Ascariasis (as-kuh-RIE-uh-sis) is a type of roundworm infection. These worms are parasites that use your body as a host to mature from larvae or eggs to adult worms and reproduce. Adult worms can be more than a foot (30 centimeters) long.
Ascariasis is one of the most common human worm infections worldwide. Because most people have such mild cases of ascariasis, they have no symptoms. But when your body is infested with hundreds of worms, serious symptoms and complications can occur.
Ascariasis occurs most often in young children and is most prevalent in tropical and subtropical regions of the world — especially in areas where sanitation and hygiene are poor.
Most people infected with ascariasis have no symptoms. Moderate to heavy infestations cause symptoms that may vary, depending on which part of your body is affected.
In the lungs
After you ingest the microscopic ascariasis eggs, they hatch in your small intestine and the larvae migrate through your bloodstream or lymphatic system into your lungs. At this stage, you may experience signs and symptoms similar to asthma or pneumonia, including:
After spending six to 10 days in the lungs, the larvae travel to your throat, where you cough them up and then swallow them.
In the intestines
The larvae mature into adult worms in your small intestine, and the adult worms typically live in the intestines until they die. In mild or moderate ascariasis, the intestinal infestation can cause:
If you have a heavy intestinal infestation — a large number of worms — you may experience:
When to see a doctor
Consult your doctor if you have persistent abdominal pain, diarrhea or nausea.
Ascariasis isn’t spread directly from person to person. Instead, a person has to come into contact with soil mixed with human feces that contain ascaris eggs. In many developing countries, human feces are used for fertilizer or poor sanitary facilities allow human waste to mix with local soil in yards, ditches and fields.
Because small children often play in dirt, infection can occur if they put their dirty fingers in their mouths. Unwashed fruits or vegetables grown in contaminated soil also can transmit the microscopic eggs that cause ascariasis.
Life cycle of a worm
The whole process — from egg ingestion to egg deposits — takes about two or three months. Ascariasis worms can live inside you for a year or two.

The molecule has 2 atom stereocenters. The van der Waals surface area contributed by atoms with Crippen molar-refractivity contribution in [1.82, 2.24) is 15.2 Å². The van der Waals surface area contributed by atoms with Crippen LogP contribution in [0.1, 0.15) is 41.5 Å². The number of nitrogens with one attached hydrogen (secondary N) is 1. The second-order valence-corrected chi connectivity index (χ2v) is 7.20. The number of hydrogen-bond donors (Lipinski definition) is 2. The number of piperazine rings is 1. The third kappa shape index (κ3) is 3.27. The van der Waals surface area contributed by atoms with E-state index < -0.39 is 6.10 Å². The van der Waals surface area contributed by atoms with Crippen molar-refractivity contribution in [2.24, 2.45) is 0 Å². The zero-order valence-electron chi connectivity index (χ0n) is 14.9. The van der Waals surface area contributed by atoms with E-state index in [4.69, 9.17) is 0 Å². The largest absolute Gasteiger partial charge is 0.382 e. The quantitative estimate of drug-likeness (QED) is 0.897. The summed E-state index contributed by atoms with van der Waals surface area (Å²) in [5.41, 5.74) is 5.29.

Risk factors for ascariasis include:
Mild cases of ascariasis usually don’t cause complications. If you have a heavy infestation, potentially dangerous complications may include:
Your family doctor might refer you to a doctor specializing in disorders of the digestive system (gastroenterologist). You may even need to consult a surgeon if the worms have blocked your intestines.
What you can do
Before your appointment, you may want to write down the answers to the following questions:
What to expect from your doctor
During the physical exam, your doctor may press on certain areas of your abdomen to check for pain or tenderness. He or she may also want a sample of your stool for testing.
In heavy infestations, it’s possible to find worms after you cough or vomit, and the worms can come out of other body openings, such as your mouth or nostrils. If this happens to you, take the worm to your doctor so that he or she can identify it and prescribe the proper treatment.
About two months after you ingest ascariasis eggs, the worms mature and begin laying thousands of eggs a day. These eggs travel through your digestive system and eventually can be found in your stool. To diagnose ascariasis, your doctor will examine your stool for the microscopic eggs and larvae. But eggs won’t appear in stool until at least 40 days after you’re infected. And if you’re infected with only male worms, you won’t have any eggs at all.
Your blood can be tested for the presence of an increased number of a certain type of white blood cell, called eosinophils. Ascariasis can elevate your eosinophils, but so can other types of health problems.
While symptomatic infections usually warrant treatment, infections with no symptoms typically don’t need to be treated. In some cases, ascariasis will resolve on its own. This occurs when there are no male worms to mate with females, and the females eventually die.
Anti-parasite medications are the first line of treatment against ascariasis. The most common are:
These medications work by killing the adult worms. Each medication can be taken as a single dose. Side effects include mild abdominal pain or diarrhea.
In cases of heavy infestation, surgery may be necessary to repair damage the worms have caused and to remove worms. Intestinal obstruction or perforation, bile duct obstruction, and appendicitis are complications that may require surgery.
The best defense against ascariasis is good hygiene and common sense. Follow these tips to avoid infection: